Publisher: Balzer + Bray
Publishing Date: August 2012
Genre: young adult, dystopian, post-apocalyptic, fantasy
While the other girls in the walled city-state of Baalboden learn to sew and dance, Rachel Adams learns to track and hunt. While they bend like reeds to the will of their male Protectors, she uses hers for sparring practice.
When Rachel’s father fails to return from a courier mission and is declared dead, the city’s brutal Commander assigns Rachel a new Protector: her father’s apprentice, Logan–the boy she declared her love to and who turned her down two years before. Left with nothing but fierce belief in her father’s survival, Rachel decides to escape and find him herself.
As Rachel and Logan battle their way through the Wasteland, stalked by a monster that can’t be killed and an army of assassins out for blood, they discover romance, heartbreak, and a truth that will incite a war decades in the making.
Rachel Adams — fierce, impulsive, strong, and daughter to the best courier and warrior of Baalboden — is filled with anger and grief when the brutal Commander declares her father dead and assigns her Protectorship to her father’s apprentice, Logan. Logan, a techie inventor who always has a plan, is just as determined as Rachel to prove Jared Adams is alive. But as Rachel throws caution to the wind and acts impulsively, all of Logan’s plans crumble, and the two are sent out of Baalboden on a death mission into the Wastelands, where the Cursed One is bound to turn up at any moment.
I eyed this book for months. I rolled my eyes at every dystopian or post-apocalyptic book I saw on the shelves because, really, it felt overdone. But this one, with the cover and fierce female protagonist and enticing first chapters, kept calling to me. I’m so glad I bought and read this book.
Rachel is impulsive to a fault, and she knows it. That’s the beauty of her character: she’s aware that she reacts without a plan, and it only heightens as more of her loved ones die. Every action screams rage, regret, and revenge — her desire to rid Baalboden of their dictator is justified. What started as anger and frustration and a need to defy authority turned into something realistically deeper and more meaningful. Her reactions are very much like a soldier’s, a war victim’s, a person with PTSD. Beautifully written, expertly explored, and I thoroughly enjoyed it.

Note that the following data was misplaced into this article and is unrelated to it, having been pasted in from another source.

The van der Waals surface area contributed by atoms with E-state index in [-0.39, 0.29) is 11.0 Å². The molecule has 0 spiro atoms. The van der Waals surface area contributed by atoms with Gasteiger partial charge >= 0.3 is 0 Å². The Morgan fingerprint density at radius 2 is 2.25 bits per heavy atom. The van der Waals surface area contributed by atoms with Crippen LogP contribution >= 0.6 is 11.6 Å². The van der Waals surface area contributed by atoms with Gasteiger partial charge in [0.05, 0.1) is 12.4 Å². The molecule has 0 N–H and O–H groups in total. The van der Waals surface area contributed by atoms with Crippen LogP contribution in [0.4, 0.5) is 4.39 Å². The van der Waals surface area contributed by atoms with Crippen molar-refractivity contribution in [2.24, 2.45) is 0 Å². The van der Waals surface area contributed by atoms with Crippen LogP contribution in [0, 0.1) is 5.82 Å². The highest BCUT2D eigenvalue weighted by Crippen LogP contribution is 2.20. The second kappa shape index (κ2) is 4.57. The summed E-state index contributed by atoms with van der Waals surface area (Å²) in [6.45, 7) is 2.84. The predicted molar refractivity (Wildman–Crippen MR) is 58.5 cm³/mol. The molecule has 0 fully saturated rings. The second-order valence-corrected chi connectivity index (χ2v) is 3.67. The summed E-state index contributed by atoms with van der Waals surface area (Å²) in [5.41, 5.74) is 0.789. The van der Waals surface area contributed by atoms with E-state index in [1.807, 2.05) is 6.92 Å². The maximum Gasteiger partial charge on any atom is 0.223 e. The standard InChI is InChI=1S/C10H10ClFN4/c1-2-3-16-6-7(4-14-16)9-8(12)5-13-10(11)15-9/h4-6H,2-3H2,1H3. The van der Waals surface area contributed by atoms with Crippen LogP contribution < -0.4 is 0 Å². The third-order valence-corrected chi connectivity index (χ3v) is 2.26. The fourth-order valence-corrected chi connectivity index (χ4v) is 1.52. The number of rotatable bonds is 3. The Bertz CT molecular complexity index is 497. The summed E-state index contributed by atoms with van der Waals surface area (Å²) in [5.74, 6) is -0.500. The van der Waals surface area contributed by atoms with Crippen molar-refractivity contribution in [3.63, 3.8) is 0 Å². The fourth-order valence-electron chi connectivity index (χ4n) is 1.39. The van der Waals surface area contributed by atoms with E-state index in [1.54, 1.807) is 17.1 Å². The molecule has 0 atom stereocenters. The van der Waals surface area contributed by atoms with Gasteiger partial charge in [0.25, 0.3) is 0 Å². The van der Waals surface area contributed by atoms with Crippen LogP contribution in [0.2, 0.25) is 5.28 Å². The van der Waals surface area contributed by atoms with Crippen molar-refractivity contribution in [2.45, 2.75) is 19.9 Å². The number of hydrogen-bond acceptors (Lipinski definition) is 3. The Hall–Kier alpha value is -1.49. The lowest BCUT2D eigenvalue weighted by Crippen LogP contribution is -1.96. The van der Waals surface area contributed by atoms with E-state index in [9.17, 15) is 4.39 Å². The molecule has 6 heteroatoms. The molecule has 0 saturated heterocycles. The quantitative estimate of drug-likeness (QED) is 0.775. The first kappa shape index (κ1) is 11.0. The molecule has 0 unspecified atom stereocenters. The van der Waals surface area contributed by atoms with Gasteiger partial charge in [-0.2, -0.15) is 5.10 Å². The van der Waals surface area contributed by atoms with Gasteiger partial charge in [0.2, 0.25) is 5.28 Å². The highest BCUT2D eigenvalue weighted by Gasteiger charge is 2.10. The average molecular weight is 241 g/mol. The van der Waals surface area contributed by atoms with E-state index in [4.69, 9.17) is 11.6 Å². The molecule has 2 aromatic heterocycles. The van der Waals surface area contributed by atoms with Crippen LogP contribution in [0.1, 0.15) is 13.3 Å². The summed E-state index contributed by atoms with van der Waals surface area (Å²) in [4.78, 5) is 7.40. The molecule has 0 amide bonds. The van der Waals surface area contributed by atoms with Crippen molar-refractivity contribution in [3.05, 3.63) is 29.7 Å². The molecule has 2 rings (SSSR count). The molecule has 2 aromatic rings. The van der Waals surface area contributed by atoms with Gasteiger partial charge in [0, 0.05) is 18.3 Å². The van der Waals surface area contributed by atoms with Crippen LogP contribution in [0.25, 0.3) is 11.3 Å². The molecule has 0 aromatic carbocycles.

Logan is really neat and clever! He’s easy to love. His character starts off as that quiet nerdy boy who loves to play with metal and wires, and bit by bit we discover he’s extremely protective, fiercely loyal, an excellent fighter and huntsman, and quick on his feet. There is always a plan, and you can count on Logan to come up with all sorts of scenarios and how to respond to them. Logic and fear control him, another natural response to a horror he witnessed when he was younger.
The world, of Baalboden and the Wastelands, is so fascinating! Set in the future, the continent was ravaged by Cursed Ones disturbed by noise and oil drills from above. The Cursed Ones are wingless dragons, and though they should be feared, they did remind me of cranky neighbors or roommates that constantly nag at you to shut up and be quiet. These beasts are unstoppable, and now there is only one left. Survivors of these attacks banded together and formed city-states, under the protector-ship of Commanders. However, like Medieval and Renaissance Italy, these city-states no longer trust one another. People are trapped within their walled cities, trade in markets, go back to male and female spheres, are Claimed for marriage, and have little access to advanced technology unless they work directly for the Commander. Past and future collide in this fantasy and it’s brilliant.
Action-packed with each chapter, bloodshed and fights and explosions, fear and love mix with plots for revenge, and a tracker or Cursed One looming around every corner — this book cannot be put down.
Deception will be out August 2013!
2 thoughts on “Book Review: “Defiance” by C.J. Redwine”
Sounds great. (Is it written in first person?) I love dystopian novels when they’re written well. Can’t wait to give this one a try.
It is written in first person, but the two voices are very distinct. Even if the chapters weren’t titled with the voice’s name, you would still be able to tell who is talking.